By Juan Faura (Hispanic Insight Report)
So I want those of you who can to remember when you first came into this country. For those of you who came after 1995 listen up children, you might learn something. Anyway for those of us who can remember what it was like when we first got here let me remind you of a few things. Remember how if you wanted to talk to folks back home you had to use the phone (land line at that) and remember how if you wanted to know how everyone was doing you had to look at pictures and read letters (yes, actual pictures and letters) and remember how if you were hearkening for a brand from back home you either had to go on a treasure hunt here in the US or go back home or have someone send whatever it was to you? Remember that? And remember how when we first got here and you went to school you were one of a handful of Hispanics in school if you were lucky (unless you went to public school in LA or Miami) and do you remember how finding another Hispanic was a big deal and you automatically tended to drift towards that person? If we wanted to listen to music from our culture we needed to buy a tape or a record of that music. If we wanted to watch television from back home we had to rely on Telemundo or Univision, period. If you lived by the border you could watch television from Tijuana. If you wanted to buy things, snacks, that kind of thing from back home you had to usually go to the bad part of town to find a store that sold those brand.
Before the internet, email, social media and global media keeping your country of origin influence alive required proactive efforts. We had to make the choice that we wanted to keep connected to our place of origin and take steps to do it. As teenagers making this choice was difficult. Did we want to integrate into the culture around us or did we want to keep our birth culture alive? Most of us being normal teenagers chose to belong, we chose to absorb the culture around us because we knew if we wanted to have any semblence of a social like we had to do it. This was usually true until our late teens or early adulthood. At that point perhaps we missed our country of origin culture and decided to explore it more, to make it more a part of who we were growing up to be. That was the point at which it could be said we went into retroacculturation. Retroacculturation was the point at which something clicked inside of us and we decided we wanted some of our culture back and we actively went looking for it. But that was then and as they say this is now. Just looking at my children and their friends it has become clear that the concept of retroacculturation is completely obsolete.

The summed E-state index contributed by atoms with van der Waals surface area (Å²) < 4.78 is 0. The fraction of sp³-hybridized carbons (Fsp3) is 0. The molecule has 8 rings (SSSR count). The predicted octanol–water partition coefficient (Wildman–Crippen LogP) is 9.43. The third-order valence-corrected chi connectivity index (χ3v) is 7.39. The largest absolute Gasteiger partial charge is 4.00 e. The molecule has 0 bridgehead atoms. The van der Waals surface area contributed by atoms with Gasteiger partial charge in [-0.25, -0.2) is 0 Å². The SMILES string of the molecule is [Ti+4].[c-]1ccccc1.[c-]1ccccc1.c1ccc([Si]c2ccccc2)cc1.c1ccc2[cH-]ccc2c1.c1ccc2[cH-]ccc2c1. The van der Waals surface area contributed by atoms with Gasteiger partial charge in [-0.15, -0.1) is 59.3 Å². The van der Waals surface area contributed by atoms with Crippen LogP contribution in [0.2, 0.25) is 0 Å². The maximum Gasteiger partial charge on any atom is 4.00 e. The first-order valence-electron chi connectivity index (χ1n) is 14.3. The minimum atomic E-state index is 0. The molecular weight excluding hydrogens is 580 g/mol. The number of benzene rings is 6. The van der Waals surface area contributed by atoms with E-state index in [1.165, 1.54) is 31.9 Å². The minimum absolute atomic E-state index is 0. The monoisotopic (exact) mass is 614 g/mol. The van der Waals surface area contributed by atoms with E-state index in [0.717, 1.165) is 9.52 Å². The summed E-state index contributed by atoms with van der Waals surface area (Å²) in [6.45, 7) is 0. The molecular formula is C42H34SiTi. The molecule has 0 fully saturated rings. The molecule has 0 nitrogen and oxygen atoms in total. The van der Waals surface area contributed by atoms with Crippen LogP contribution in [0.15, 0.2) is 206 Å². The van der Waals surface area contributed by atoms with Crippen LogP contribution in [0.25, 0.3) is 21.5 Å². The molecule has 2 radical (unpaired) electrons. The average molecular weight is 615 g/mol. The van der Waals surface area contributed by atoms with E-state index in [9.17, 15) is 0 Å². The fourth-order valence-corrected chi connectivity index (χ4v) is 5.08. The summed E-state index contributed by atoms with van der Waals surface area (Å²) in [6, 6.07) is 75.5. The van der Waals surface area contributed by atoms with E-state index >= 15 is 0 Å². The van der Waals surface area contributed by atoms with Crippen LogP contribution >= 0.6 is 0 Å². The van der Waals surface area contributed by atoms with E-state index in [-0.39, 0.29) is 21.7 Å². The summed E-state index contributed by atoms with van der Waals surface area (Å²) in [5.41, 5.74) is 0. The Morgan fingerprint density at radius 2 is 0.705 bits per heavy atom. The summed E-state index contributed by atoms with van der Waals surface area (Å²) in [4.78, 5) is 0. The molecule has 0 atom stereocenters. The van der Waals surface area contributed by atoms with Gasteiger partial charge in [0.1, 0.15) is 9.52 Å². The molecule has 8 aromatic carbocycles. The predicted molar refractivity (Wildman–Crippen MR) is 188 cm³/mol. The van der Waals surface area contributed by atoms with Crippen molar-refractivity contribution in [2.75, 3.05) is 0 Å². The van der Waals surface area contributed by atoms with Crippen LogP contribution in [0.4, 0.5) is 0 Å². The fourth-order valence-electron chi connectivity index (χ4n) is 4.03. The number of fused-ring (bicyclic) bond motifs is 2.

Technology, global media and the growth of the Hispanic culture in the US have all served to make the concept a . Today if my children want to know what is going on in Puerto Rico or Mexico all they need to do is get on the computer. They chat with their cousins and uncles daily. They exchange pictures of quinceaneras, their swim meet, their cousins getting drunk in Garibaldi, anything they want to know about is at the reach of their fingertips. On television they can watch whatever they want, CSI at 8 PM, Al Rojo Vivo at 9, etc. There are countless choices for them to tune into whenever they want in whatever language they want. If they want to make a play list on their iPod they can buy Metallica, Tito Puente, Cafe Tacuba, Cold Play and Enanitos Verdes in minutes, without moving from the couch. When they go to school, if they don’t find Hispanics there they know where they hang out, where they gather and surprise, surprise it’s usually a place also frequented by Anglos and by blacks.
The evolution of the Hispanic culture in the US coupled with the technology available to us has made living in the United States as a Hispanic a simple part of life. We no longer need to engage in a search for our culture, it is all around us. Children born into this culture grow up with a knowledge of their origins and utilize that knowledge to access whatever aspect of it they are interested in. There is no hesitation, no conscious choice to be made, they are born into and have the expectation that their choices, whatever their choices may be are a simple part of the culture they live in not something they have to go out and find. Aside from technology and global media Hispanics are now the second largest population in the US and will only grow even more. There are areas in the US where the dominant culture is Hispanic. That population growth has also shifted the way Hispanics are viewed in the US, especially given that Hispanic is not the only culture to have evolved over the decades. Asians, African Americans and even native Americans have grown to become an integral part of the fabric that makes up US popular culture.
So, the idea of retroacculturation as previously understood and considered relative to Hispanic marketing is dead. Technology, media and the way in which the overall popular culture in the US has evolved have made retroacculturation completely unnecessary. As a culture and particularly teens within that culture, we now have the ability to acculturate and retroacculturate at the same rate without a specific distinction as to when either one of them is happening. The days of engaging in deep introspection in order to decide whether to make our country of origin culture a part of who we are are gone. Today, by the time a Hispanic teen realizes that their country of origin is and has been a part of who they are becoming their attiude runs along the lines of “Of course it is, what’s the big deal?” which in all honesty is hard to listen to when you remember the angst you might have gone through as a teen deciding just how Hispanic you wanted to be just two decades ago.
Categories: NGLC Conference